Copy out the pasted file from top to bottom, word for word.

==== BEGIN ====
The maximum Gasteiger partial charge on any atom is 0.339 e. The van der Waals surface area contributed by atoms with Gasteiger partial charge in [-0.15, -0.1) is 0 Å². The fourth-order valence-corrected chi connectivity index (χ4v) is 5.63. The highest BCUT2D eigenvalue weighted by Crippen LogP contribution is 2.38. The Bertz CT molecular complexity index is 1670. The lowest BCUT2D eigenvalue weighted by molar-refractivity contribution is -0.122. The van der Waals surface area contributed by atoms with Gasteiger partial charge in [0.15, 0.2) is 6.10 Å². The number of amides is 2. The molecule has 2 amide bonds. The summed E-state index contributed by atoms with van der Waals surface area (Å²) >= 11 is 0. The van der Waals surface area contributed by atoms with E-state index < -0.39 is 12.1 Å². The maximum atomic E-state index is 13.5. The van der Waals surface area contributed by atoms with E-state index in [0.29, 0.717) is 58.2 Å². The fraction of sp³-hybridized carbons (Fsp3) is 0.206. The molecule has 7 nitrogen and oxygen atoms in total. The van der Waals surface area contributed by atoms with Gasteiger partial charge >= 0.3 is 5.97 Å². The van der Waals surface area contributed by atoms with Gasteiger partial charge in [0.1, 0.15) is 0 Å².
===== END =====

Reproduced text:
The maximum Gasteiger partial charge on any atom is 0.339 e. The van der Waals surface area contributed by atoms with Gasteiger partial charge in [-0.15, -0.1) is 0 Å². The fourth-order valence-corrected chi connectivity index (χ4v) is 5.63. The highest BCUT2D eigenvalue weighted by Crippen LogP contribution is 2.38. The Bertz CT molecular complexity index is 1670. The lowest BCUT2D eigenvalue weighted by molar-refractivity contribution is -0.122. The van der Waals surface area contributed by atoms with Gasteiger partial charge in [0.15, 0.2) is 6.10 Å². The number of amides is 2. The molecule has 2 amide bonds. The summed E-state index contributed by atoms with van der Waals surface area (Å²) >= 11 is 0. The van der Waals surface area contributed by atoms with E-state index < -0.39 is 12.1 Å². The maximum atomic E-state index is 13.5. The van der Waals surface area contributed by atoms with E-state index in [0.29, 0.717) is 58.2 Å². The fraction of sp³-hybridized carbons (Fsp3) is 0.206. The molecule has 7 nitrogen and oxygen atoms in total. The van der Waals surface area contributed by atoms with Gasteiger partial charge >= 0.3 is 5.97 Å². The van der Waals surface area contributed by atoms with Gasteiger partial charge in [0.1, 0.15) is 0 Å².